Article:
Memory Lanes: The Ford Taunus
By Roger Boylan
Post-war Germany’s well-deserved hangover was fading by the mid-fifties, when the three-decade-long Wirtschaftswunder (economic miracle) got underway. Literally and figuratively, shoots of green were everywhere amid the ruins. As a kid I made my first trip there in 1957, to Mannheim and Heidelberg, with my father. Germany was (and is) an atmospheric place, or maybe I was (and am) unusually susceptible to atmosphere–I think both.
I’ve been back many times since, mostly to promote my books, which are more widely read there than here, God bless the Germans; but my early memories stay with me. Rain, and dimly-lit restaurants thick with cigarette smoke, and the reflections of tungsten streetlamps in the rain-slicked streets, and miniaturized electric trains in shopwindows, and moldy red-brick apartment buildings, and rubble-strewn city blocks. And everywhere the ghosts of the Third Reich, of which I was then only dimly aware. New office buildings, many of them blocky towers aping Manhattan, were going up, especially in Frankfurt and Stuttgart. Soon every bürgerlich residence had a telephone and a television–and a car in the driveway, for the car industry was once again coming into its own.
The car of choice for Herr Burger’s driveway was, of course, the VW Beetle, mostly gray or black. They scuttled about everywhere. Porsches were no longer rarities, and one or two were even bright red: the Italian influence (Ferrari). There were things called Borgwards, and NSUs, and Glas-Isars. Mercedes-Benz ruled the taxi and executive-sedan markets, and was heading skyward with its gull wing 300SL and opulent 300SE limousine. Opels were common, mostly Rekords and Olympias, many in a peculiar khaki hue inherited from the wartime Wehrmacht. DKWs, the quirky but oddly appealing ancestors of today’s Audis, filled the air with the put-put of their two-stroke engines. And there were the German Fords, named Taunus after the mountain range that overlooks Frankfurt/Main. Ford had been in Germany since 1925, and made uniquely German models until 1967, when Ford Germany and Ford UK merged to form Ford Europe and the same Fords were assembled in Dagenham and Cologne under different names.
But when I was young, and a budding car guy, Ford Taunuses were sui generis. The one that first caught my eye–the one I still think was the best-looking of them all–was the so-called “Baroque” Taunus, the 1957-1960 17M, an American-inspired family car available as both a 4-door sedan or as a 2-door coupe (such a choice was rare back then) with diminutive tailfins and abundant chrome that brightened up the still-grayish streets of postwar Germany like a starlet visiting from Hollywood. (Hard to remember how impossibly glamorous America, and especially California, seemed, in postwar Europe.) Baroque the car was, too, boasting an extravagance of design reminiscent of the great churches of Germany’s Baroque era: Ottobeuren, for example, all cherubim and gilt scrollwork, corresponding to the 17m’s tailfins and two-tone color schemes and abundant chrome. It provided much-needed sparkle in a still-austere time.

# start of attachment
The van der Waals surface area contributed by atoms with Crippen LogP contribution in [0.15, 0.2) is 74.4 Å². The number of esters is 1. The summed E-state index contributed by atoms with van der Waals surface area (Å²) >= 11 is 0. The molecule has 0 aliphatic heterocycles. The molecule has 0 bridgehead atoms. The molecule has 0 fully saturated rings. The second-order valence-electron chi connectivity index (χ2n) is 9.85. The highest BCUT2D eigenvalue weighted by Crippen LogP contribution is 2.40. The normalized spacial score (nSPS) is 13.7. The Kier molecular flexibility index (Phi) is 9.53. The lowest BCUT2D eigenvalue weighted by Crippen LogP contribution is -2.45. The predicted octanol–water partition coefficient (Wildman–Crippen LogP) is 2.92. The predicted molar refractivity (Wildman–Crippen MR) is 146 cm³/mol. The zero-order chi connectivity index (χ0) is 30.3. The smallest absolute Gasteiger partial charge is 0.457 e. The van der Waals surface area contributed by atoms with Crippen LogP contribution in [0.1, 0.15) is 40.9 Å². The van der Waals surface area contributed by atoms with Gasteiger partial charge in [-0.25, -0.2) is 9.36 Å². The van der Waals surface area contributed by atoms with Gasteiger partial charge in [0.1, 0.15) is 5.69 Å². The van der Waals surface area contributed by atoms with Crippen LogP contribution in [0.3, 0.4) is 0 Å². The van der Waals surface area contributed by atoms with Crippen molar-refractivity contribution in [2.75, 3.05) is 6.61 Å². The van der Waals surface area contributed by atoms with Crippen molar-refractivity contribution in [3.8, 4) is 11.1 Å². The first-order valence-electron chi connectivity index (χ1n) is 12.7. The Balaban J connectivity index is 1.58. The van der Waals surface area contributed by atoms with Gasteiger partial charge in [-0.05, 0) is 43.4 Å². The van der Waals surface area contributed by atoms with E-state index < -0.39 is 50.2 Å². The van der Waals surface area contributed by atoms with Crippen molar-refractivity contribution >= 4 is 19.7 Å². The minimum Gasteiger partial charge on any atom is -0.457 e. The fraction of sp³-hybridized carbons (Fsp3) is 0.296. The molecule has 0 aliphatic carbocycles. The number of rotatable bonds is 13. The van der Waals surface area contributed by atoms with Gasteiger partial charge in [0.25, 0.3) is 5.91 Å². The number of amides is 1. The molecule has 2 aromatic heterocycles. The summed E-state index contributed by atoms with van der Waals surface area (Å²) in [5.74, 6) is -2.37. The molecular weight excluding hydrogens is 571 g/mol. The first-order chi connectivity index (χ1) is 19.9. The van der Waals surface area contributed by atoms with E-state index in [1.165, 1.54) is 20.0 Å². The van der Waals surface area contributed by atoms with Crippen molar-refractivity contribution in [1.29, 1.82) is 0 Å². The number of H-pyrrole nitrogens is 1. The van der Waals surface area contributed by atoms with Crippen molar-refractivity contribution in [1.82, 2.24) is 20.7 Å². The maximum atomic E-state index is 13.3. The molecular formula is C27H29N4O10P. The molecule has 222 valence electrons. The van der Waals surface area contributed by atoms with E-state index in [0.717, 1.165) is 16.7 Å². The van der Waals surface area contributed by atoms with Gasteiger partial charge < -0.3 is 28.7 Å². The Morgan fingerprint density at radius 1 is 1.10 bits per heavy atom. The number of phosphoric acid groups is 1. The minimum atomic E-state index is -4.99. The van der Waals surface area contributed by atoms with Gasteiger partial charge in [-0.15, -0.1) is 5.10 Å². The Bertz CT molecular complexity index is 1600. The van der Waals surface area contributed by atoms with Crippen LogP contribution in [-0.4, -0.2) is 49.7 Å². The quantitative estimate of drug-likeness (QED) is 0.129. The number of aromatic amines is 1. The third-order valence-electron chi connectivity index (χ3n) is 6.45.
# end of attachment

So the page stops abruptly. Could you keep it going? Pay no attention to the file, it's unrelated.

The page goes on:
My father, who spent a lot of time in Germany inspecting the interiors of churches, Baroque and otherwise, for suitable locations to install electronic carillons, was taken with Taunuses too. So much so that, later on, one resided in our Geneva garage for awhile: a 1966 17M. Then an unpleasant fender bender when Dad was at the wheel caused it to be sent away and never referred to again, as if it had been the guilty party. (Circumstances remained murky, but probably involved beer. Its successor was a Peugeot: nice car, but not as comfortable.)
I missed that Taunus. For one who had known nothing but Renault Dauphines, Fiat 600s, and Simca 1000s, the Taunus was a big car, and a handsome one. Ours was pleasantly pistachio in hue, with a 1700-cc engine making (so Wikipedia tells me) 70 hp and capable of propelling this rocket ship to 150 km/h, or 94 mph. We had it long enough to complete one road trip in it, appropriately enough to Germany: Konstanz, on the border of northeastern Switzerland. The car was a sturdy traveler, easily accommodating a small family. Its gearshift lever was on the steering column; thus did I first learn how to drive, shifting the four-on-the-tree configuration of this Taunus, and later Peugeots. It was simplicity itself, much easier than the usual four-on-the-floor configuration of most European cars then; somehow one felt more in command. Even if one was only 15, and driving without a license, along country roads, in the dark. No seatbelt, no airbags. Ah, those were the days. We’re lucky we survived them.
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